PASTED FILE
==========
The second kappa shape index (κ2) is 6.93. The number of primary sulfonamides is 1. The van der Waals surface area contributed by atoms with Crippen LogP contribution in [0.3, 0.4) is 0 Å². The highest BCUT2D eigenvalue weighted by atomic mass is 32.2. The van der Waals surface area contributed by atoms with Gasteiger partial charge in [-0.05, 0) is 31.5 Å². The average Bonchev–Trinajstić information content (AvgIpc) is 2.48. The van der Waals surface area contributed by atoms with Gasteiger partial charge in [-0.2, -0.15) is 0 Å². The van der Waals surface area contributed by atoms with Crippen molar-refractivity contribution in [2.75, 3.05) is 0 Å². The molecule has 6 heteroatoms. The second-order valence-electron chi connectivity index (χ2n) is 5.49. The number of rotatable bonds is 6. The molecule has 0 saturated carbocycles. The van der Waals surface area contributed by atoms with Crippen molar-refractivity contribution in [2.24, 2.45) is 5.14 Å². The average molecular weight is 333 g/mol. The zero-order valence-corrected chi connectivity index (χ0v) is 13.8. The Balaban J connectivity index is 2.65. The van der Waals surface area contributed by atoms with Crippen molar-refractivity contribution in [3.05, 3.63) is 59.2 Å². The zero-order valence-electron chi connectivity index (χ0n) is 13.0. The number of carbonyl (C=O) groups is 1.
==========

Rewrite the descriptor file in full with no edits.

The second kappa shape index (κ2) is 6.93. The number of primary sulfonamides is 1. The van der Waals surface area contributed by atoms with Crippen LogP contribution in [0.3, 0.4) is 0 Å². The highest BCUT2D eigenvalue weighted by atomic mass is 32.2. The van der Waals surface area contributed by atoms with Gasteiger partial charge in [-0.05, 0) is 31.5 Å². The average Bonchev–Trinajstić information content (AvgIpc) is 2.48. The van der Waals surface area contributed by atoms with Gasteiger partial charge in [-0.2, -0.15) is 0 Å². The van der Waals surface area contributed by atoms with Crippen molar-refractivity contribution in [2.75, 3.05) is 0 Å². The molecule has 6 heteroatoms. The second-order valence-electron chi connectivity index (χ2n) is 5.49. The number of rotatable bonds is 6. The molecule has 0 saturated carbocycles. The van der Waals surface area contributed by atoms with Crippen molar-refractivity contribution in [2.24, 2.45) is 5.14 Å². The average molecular weight is 333 g/mol. The zero-order valence-corrected chi connectivity index (χ0v) is 13.8. The Balaban J connectivity index is 2.65. The van der Waals surface area contributed by atoms with Crippen molar-refractivity contribution in [3.05, 3.63) is 59.2 Å². The zero-order valence-electron chi connectivity index (χ0n) is 13.0. The number of carbonyl (C=O) groups is 1.